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Mark Zuckerberg is Worried About China’s Influence on The Internet; Many Would Agree With Him

Mark Zuckerberg is Worried About China’s Influence on The Internet; Many Would Agree With Him

Zuckerberg said that the 2018 overhaul of the privacy policy in the EU also meant Facebook had to reform its approach to data privacy around the world.

  • News18.com
  • Last Updated: May 19, 2020, 9:24 AM IST

Facebook CEO Mark Zuckerberg says he is worried about the influence China is having in terms of regulating the internet and fears other countries might follow a similar example. In fact, he has urged western countries to counter China’s model with a democratic approach. He says the Chinese approach is “really dangerous”. China’s censorship of content on the internet and the fact that many global tech platforms are banned in the country, including Facebook, is often referred to as ‘The Great Firewall’.

“What I worry about is, right now I think there are emerging two very different frameworks underpinned by very different sets of values,” Zuckerberg said in a livestreamed discussion with EU official Thierry Breton. This is not the first time Zuckerberg has warned about the Chinese influence and the Chinese way of regulating the internet. He said it is the responsibility of the western countries to have a clear data privacy framework in place.

Zuckerberg in fact praised the European Union’s General Data Protection Regulation (GDPR), which implemented changes for how tech companies and social media platforms including Facebook, Google, Microsoft, Twitter collect and handle user data in the EU region. He also said that the 2018 overhaul of the privacy policy in the EU also meant Facebook had to reform its approach to data privacy around the world.

In October last year, Zuckerberg had not held back in criticizing TikTok, owned by Chinese tech company ByteDance. While speaking at the Georgetown University on free speech, he had criticized TikTok for what he called “mentions of these protests are censored, even in the U.S.” referring to the censorship around the anti-China or pro-democracy protests in Hong Kong. “Just to be blunt about it, I think there is a model coming out of countries like China that tend to have very different values than Western countries that are more democratic,” Zuckerberg said.

Facebook only recently got a 20-member oversight board which has the power to correct or overrule the social media platform’s content moderation policies, including instances of hate speech and misinformation, if it feels the need to do so. The board will start hearing cases later this summer.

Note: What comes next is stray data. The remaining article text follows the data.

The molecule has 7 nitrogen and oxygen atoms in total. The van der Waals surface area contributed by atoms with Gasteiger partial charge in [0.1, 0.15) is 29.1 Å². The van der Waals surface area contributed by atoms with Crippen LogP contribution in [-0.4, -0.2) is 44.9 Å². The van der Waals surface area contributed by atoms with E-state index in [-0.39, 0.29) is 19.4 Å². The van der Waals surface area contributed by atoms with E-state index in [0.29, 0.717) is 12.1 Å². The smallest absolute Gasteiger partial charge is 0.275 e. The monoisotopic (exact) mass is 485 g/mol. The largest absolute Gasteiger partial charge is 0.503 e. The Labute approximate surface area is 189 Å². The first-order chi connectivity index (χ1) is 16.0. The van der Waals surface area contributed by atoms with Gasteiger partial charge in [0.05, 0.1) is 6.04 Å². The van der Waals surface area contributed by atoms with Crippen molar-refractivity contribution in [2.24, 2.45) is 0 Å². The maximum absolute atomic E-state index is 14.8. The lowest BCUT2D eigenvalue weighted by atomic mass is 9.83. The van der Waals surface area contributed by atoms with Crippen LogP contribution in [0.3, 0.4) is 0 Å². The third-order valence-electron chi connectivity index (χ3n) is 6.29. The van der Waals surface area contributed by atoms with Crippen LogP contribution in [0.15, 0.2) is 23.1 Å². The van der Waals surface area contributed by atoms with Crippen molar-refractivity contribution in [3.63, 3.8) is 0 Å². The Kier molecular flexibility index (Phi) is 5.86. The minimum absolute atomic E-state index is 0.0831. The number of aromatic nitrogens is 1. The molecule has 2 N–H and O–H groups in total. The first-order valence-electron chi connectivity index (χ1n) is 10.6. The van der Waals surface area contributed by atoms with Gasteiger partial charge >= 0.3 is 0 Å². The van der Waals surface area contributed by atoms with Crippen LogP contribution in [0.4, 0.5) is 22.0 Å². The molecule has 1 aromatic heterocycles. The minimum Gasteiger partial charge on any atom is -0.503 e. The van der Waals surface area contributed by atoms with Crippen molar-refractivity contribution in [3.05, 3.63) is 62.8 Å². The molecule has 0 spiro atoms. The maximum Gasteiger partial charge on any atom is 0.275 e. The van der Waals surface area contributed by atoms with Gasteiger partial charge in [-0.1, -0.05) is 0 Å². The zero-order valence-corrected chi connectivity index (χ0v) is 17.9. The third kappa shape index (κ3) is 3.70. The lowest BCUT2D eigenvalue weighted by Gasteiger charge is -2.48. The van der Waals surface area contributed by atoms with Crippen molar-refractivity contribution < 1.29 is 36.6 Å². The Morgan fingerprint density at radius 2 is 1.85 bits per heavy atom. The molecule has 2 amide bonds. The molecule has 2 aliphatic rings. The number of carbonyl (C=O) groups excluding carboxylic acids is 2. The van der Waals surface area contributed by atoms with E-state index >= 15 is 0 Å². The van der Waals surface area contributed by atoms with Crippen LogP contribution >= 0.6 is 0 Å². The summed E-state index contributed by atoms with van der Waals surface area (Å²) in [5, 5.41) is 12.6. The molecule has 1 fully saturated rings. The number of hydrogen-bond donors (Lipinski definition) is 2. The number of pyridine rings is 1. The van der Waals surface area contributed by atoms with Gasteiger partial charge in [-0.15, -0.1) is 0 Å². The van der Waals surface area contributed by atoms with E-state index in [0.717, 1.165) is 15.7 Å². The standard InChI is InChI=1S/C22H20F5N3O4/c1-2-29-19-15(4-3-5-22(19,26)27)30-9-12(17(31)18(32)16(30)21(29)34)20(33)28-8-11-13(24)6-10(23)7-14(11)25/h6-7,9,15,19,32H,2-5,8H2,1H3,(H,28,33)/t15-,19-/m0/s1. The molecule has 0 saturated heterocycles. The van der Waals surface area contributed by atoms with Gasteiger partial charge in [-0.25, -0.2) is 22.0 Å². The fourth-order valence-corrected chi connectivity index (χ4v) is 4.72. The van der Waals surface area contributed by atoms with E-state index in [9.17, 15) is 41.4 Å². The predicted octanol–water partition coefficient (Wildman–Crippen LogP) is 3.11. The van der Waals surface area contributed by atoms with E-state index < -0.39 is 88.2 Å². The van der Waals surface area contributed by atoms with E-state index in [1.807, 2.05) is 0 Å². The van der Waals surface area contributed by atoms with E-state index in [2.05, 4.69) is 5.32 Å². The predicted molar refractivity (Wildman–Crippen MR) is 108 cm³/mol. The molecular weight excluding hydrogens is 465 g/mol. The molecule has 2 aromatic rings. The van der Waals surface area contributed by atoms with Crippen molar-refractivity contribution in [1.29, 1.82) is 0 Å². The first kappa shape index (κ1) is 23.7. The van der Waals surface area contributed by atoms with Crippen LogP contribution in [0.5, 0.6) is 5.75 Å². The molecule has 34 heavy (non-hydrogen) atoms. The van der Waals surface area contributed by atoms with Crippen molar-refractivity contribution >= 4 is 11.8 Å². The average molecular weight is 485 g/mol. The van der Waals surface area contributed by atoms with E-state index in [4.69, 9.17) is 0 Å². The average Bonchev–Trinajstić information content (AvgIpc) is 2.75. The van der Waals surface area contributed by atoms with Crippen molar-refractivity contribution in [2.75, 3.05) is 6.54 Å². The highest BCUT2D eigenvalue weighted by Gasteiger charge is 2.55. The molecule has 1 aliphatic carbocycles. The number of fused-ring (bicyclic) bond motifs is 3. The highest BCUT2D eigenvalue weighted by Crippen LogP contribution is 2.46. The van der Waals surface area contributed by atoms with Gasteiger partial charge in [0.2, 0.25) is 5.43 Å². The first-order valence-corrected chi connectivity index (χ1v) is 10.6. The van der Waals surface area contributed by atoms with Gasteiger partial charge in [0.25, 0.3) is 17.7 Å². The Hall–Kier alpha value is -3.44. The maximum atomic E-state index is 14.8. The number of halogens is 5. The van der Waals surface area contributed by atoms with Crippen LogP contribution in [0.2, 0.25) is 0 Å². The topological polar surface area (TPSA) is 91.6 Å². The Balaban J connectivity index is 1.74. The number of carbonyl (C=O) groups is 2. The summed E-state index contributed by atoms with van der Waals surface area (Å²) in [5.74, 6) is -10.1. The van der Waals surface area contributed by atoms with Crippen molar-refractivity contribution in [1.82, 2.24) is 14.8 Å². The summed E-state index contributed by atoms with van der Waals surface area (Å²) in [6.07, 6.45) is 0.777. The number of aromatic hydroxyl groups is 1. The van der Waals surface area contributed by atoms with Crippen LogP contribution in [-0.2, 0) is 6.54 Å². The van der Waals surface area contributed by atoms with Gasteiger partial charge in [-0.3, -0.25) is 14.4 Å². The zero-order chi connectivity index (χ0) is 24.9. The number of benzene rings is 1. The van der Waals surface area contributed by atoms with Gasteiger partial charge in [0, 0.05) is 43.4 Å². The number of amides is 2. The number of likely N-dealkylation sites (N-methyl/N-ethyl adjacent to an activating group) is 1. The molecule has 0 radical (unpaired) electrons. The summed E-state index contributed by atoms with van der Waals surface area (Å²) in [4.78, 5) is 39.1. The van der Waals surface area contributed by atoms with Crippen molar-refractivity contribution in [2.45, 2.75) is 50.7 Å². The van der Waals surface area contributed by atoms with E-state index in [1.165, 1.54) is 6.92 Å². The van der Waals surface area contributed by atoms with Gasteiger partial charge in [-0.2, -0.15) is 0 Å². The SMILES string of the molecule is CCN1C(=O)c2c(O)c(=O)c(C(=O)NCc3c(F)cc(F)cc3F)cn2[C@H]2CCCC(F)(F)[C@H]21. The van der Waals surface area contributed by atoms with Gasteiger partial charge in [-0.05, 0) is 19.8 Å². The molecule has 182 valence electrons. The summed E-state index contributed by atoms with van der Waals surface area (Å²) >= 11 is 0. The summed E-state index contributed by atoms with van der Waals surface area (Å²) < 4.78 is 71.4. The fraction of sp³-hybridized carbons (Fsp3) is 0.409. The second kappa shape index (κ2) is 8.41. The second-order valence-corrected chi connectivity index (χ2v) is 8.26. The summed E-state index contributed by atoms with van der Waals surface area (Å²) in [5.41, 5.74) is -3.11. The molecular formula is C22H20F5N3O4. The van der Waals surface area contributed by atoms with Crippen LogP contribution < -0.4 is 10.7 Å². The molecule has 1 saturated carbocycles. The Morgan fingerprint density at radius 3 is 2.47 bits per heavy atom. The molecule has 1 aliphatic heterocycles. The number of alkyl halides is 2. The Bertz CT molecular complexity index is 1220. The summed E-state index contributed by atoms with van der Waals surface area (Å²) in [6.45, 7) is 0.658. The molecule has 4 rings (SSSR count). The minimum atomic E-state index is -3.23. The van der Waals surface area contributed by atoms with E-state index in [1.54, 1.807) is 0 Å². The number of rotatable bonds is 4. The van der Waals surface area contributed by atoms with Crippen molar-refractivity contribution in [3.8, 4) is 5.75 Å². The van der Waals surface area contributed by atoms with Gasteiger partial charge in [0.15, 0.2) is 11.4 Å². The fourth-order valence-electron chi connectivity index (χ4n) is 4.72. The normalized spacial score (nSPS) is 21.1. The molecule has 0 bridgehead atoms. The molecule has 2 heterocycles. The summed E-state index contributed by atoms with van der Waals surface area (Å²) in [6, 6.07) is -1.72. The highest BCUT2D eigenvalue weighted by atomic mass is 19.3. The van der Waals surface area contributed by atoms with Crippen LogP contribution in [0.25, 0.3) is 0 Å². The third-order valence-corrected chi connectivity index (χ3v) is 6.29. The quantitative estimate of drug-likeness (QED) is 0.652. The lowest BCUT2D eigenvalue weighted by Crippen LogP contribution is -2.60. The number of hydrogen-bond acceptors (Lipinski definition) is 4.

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Tech Companies Have Paid 114 Million Euros in Fines in Europe for Data Breaches

France has imposed the biggest single fine of 50 million euros against Google.

Tech Companies Have Paid 114 Million Euros in Fines in Europe for Data Breaches
France has imposed the biggest single fine of 50 million euros against Google.

European regulators have imposed 114 million euros ($126 million) in fines for data breaches since tougher privacy rules came into force in mid-2018, with approaches varying widely from country to country. A report by law firm DLA Piper said France has imposed the biggest single fine – of 50 million euros against Google – while the Netherlands, Britain and Germany led in terms of the number of data breach notifications. The General Data Protection Regulation was introduced in an effort to safeguard sensitive personal information and prescribes stiff penalties if companies lose control of data or process it without proper consent.

It is enforced by a patchwork of national data protection offices across the 28-member European Union, with responsibility falling disproportionately on Ireland – the ‘lead’ regulator for Silicon Valley giants that have based their European operations there, such as Facebook. The fines to date pale in comparison to multibillion-euro penalties imposed in EU anti-trust cases, but they are likely to rise over time as appeals and litigation subject the sanctions to scrutiny and create legal precedents.

In principle, regulators can impose fines of 2% or, in some cases 4%, of global turnover. In practice, they will have to judge whether such a heavy penalty would stand up in court, said DLA Piper partner Ross McKean. “It’s going to take time – the regulators are going to be wary about going to 4% because they are going to get appealed,” McKean told Reuters. “And you lose credibility as a regulator if you’re blown up on appeal.”

The largest single penalty threatened so far has been in Britain, where the regulator has proposed a fine of 183 million pounds ($239 million) against British Airways owner IAG over the theft of data of half a million customers.